Borders and Borderlands in Contemporary Culture
  • Borders and Borderlands in Contemporary Culture

Borders and Borderlands in Contemporary Culture

Author: Aoileann Ni Eigeartaigh, David Getty


Key Features:

  • Publisher : Cambridge Scholars Publishing
  • ISBN/EAN : 9781904303831
  • Format : Hardback
  • Pagination : 135
  • Dimensions : 220 x 150
  • Country of Pub. : United Kingdom


£ 34.19

Availability : 1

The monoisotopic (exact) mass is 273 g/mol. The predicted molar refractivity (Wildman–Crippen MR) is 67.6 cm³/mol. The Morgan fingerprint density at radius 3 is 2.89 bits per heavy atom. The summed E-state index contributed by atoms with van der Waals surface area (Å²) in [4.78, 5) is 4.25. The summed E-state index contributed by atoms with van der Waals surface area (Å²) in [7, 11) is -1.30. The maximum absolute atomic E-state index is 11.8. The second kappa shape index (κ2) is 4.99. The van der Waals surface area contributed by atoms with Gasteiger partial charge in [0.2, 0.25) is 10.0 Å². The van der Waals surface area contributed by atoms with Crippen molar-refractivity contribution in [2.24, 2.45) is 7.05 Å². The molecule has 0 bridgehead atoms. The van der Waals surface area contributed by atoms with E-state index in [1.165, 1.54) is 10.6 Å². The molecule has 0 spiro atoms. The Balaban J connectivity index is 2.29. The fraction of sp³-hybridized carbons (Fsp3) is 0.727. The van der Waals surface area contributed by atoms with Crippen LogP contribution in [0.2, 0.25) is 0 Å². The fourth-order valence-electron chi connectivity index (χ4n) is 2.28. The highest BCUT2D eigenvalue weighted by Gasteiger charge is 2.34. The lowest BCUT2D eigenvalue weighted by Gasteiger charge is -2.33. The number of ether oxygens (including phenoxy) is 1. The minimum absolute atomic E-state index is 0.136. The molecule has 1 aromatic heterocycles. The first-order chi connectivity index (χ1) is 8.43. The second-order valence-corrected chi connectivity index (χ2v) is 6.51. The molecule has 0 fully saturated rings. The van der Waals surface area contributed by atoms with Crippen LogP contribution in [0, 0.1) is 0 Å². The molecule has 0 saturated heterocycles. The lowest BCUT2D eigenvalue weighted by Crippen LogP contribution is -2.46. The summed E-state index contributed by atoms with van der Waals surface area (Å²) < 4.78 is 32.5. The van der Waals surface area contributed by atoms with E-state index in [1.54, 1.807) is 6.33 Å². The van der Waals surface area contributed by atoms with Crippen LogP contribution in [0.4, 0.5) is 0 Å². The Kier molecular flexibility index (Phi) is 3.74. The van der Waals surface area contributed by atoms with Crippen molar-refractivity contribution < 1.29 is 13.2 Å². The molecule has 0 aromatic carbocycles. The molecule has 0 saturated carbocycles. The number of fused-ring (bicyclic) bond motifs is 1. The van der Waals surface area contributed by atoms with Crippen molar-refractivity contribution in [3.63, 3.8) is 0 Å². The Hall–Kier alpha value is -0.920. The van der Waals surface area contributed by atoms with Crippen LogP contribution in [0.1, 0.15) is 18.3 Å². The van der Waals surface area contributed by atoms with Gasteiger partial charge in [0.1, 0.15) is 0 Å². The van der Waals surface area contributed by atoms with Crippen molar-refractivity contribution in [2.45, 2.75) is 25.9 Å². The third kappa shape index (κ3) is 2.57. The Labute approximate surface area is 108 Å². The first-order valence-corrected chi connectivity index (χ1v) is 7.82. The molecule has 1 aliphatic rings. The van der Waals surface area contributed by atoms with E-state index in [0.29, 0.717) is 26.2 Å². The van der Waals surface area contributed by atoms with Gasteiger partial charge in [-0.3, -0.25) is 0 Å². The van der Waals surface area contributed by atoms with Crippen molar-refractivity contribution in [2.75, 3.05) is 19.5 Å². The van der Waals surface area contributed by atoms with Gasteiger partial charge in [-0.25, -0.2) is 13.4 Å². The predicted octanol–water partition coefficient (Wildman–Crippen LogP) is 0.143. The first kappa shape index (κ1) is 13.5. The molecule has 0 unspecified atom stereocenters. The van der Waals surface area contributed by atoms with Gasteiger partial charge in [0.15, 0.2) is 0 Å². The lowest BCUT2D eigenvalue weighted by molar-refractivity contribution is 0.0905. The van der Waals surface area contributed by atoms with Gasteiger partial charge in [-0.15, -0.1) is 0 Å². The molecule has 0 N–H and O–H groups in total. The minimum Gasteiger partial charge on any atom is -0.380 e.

It is entirely appropriate that this book should be produced in Dundalk. Located on the Northern rim of the Irish Pale, this town has straddled a border for centuries. Over the past thirty years, it has come to be closely identified with violent republicanism both by the Unionist Community in Northern Ireland and by Constitutional Nationalists in the South. Against such a hostile background academics attached to the Institute of Technology there have bravely confronted and interrogated these processes which have so blighted history not only of Dundalk but of places and spaces throughout the world similarly located. In a wide ranging series of articles, perhaps the strongest message to emerge is that of border as limitation. The notion of border as a liminal space where worlds converge, new realities emerge and transcendence is possible rarely surfaces. Instead, the border as a physical manifestation of divisiveness is repeatedly explored. In a passionate statement of solidarity with the Palestinians, Lavalette describes the construction of the apartheid wall: The wall is eight feet high and has a watch tower every three hundred metres. Although there are no maps, it is thought it could end up being close to one thousand kilometres in length by the time it is completed (p18). Yndigegn shows how spatial borders gradually become mental borders such that, as visual borders disappear, new invisible borders appear: (p.33). The article explores the dualism of borders - simultaneously protecting those inside from external threats while also preventing those inside from reaching or engaging with the outside world. Ni Eigeartaigh takes up the duality theme in the exploration of individualism as a process either of liberation or one of alienation. Taking the title from an aphorism of Kafka's My Prison Cell, My Fortress , she explores a view of contemporary society as repressive, and of its inhabitants as complicit in the repression. Drawing on a wide span of literature and disciplines, she teases through the paradox of contemporary society that the freedom gained from the liberation of the individual from communal obligations and repression has resulted in a loss of identity and an overwhelming sense of isolation and powerlessness. She concludes that in the absence of a restrictive system of social control, the individual is forced to take responsibility for his own actions...It is to avoid this responsibility that many...choose the security of the prison cell above the hardship of the outside world. Her Paper does not go on to look at the potential role of the State or of Fundamentalist movements in playing on the fear and disconnectedness of the citizenry as an equally likely outcome to that of a stronger capability for personal responsibility. One could argue for instance that the Euoropean Fascist movement and the Nationalist movement of the early to mid -twentieth century, were both based precisely on the dislocation at personal and social level resulting from the breakdown of pre-industrial communitarian ties. While there is no attempt in the book to elucidate any particular developmental relationship between the different contributors, two broad themes may be detected - a concern with borders as socio-political and geographical constructs on the one hand and a concern with the formation of identity in the individual's relationship to the wider society on the other. Some light is cast on the latter issue by de Gregorio-Godeo who posits discourse as a core concept in identity formation. This leads to the conclusion that individual identity, in this case individualism, is in fact socially constructed in a dialectical interplay between the discursive and the social identities included - so that they are mutually shaped by each other (p93). Using critical discourse analysis, he goes on to explore changing notions of masculinity as evidenced in the Health sections of men's magazines. This is an important book. It explores the fundamentals of discord, power differentials and oppression at personal, national and global levels. It calls attention to the ways in which space, place, identity and war interact with each other to produce situations where the absence of peace and security becomes endemic (p32). It is being published at a time when ancient borders between the East and the West are yet again the subject of international strife and present possibly the most ominous single threat to global harmony and peace. It shows that a country such as Ireland, with its own very particular history is uniquely placed to explore boundaries and to negotiate agreed borders on the geopolitical front. To the extent that this book begins and contributes to such a process it is to be greatly welcomed. -Tom Collins -National University of Ireland Individual and collective identity seems to be impossible without borders, i.e. a clear distinction between me/us and the others. Borders even appear to be something human beings do need. Historically the national states, political alliances and religious movements have managed to establish borders as if they are natural. We are witnessing currently a similar endeavour (by politicians, journalists and scientist) to make us think in terms of cultures. However, to define myself or ourselves, the others are needed. In any case, it is a type of communication. And historically, with regard to human and societal development, people have had all types of exchange across the borders. Borders are links. Of course borders have been helpful in terms of protection and security. There might be even liberties which can only be experienced within borders (territorial, social oder legal ones), but for sure people have been suffering severely because of restrictions and compulsions due to borders, too. The wall in Germany forced thousands, millions of people to stay in GDR and bear the undemocratic regime. Even this border of barbed wire had been permeable to some amount: by TV, letters and packages and visits from the West. East Germans could manage to go West until 1961 via Berlin, then a few succeeded in escaping under high personal risk; pensionists got the allowance to leave GDR, others could attend family events in West Germany; in the 1980s more and more citizens applied for legal permission to emigrate. The political unification was based on a collective identity doubtlessly though there used to be a kind of East-West tention in Germany, which did not disappear totally. Sometimes East Germans have experienced unification as annection and patronizing, and many of those (two or three millions) who were close to the regime lost their jobs (and privileges). There are, it cannot be ignored, people in West Germany, who miss the borders, too: the access of the East (beginning with GDR 1990, the enlargement of 2004, not ending with Romania and Bulgaria) is threatening for them because of economic reasons - hence the traditional (i.e. cold war based) reluctance can easily be utilized for political purposes. With regard to borders the European Union is a postmodern project which deserves respect and support - not only because it has reduced the importance of national borders (reduced only, as it is still governed by national governments). But it is far from being or becoming something like a (just bigger) national state. It has got a new quality, as its borders are changing and relative. Inside the EU there is, for instance, a distinction between Euroland and the rest. There are quasi member states (like Switzerland or Norway) and privileged associates (ACP-countries), and access is not restricted principally (Turkey, Croatia, Ukraina? etc). Inside and outside EU-borders are not absolute, but variable. Borders give structure. It is neceasary to know where which tax legislation is in force. It facilitates political participation when people can identify the administrator of the local school. It is helpful to know what is the range of a social or regional fund . Historically and till today, the crucial issue was: borders have had manyfold, multiplied functions. If one and the same border delineates people in several or even all aspects, in terms of property, territory, political systems, ideology, religion, ethnicity, language, or culture then it is a total border. This total border neglects and oppresses the reality of exchange and the human need of communication. Borders, which structure the reality under one aspect only, are helpful. Total borders are dangerous. Trade is universal. Borders cannot prevent people from exchanging goods (and, by the way, knowledge). Whereas cultural scientists used to analyze the appearance of a particular item in the territory (cultural circle), more and more politicians argue with cultures which can be distinguished as if there are borders between them. In order to reject this type of culturalism it suffices to recognize, that culture is no thing , but a term for that what people believe, feel and act. And as people communicate with each other and move, there is no border between cultures. But of course particular people share particular patterns of behaviour while others do not. But altogether, they have communities, maybe, of fashion or lifestyle. Theisamic world is a media world like Western countries. Due to migration and mobility, including all types of tourism, and the media in general, people are communicating. Cultures are in exchange - we would like to say; however, this is not correct, as culture is an abstract term, no actor. There are cultural industries (TV, advertisement) which try to influence people's desires, perceptions, patterns of behaviour etc, but have recognized yet that there are so many different subcultures , lifestyles and living conditions that any marketing has to cope with that variety. There are persons who do overcome borders as they come over borders. Sometimes the political borders change and thus citizenship; Franz Kafka for instance, born in Austrian Empire, continued to speak and write in German language as a citizen of Czechoslovakia. Others, for instance the painter Lyonel Feininger, are transnational because of their parents (e.g. German-American couple). Think about the third generation of immigrants in Germany - they have still links and ligatures to their home country, Turkey for instance. Those transnational personalities give an example how borders can be crossed. let us take into account people living in all the borderlands, regions like at the river Rhein, which bring together French, German and Swiss people. Be aware of a double town like Gorlitz-Zgorzelec, which has good chances to become nominated as European capital of culture 2010 - neglecting the German-Polish border, but using it, too (as a relative, linking border).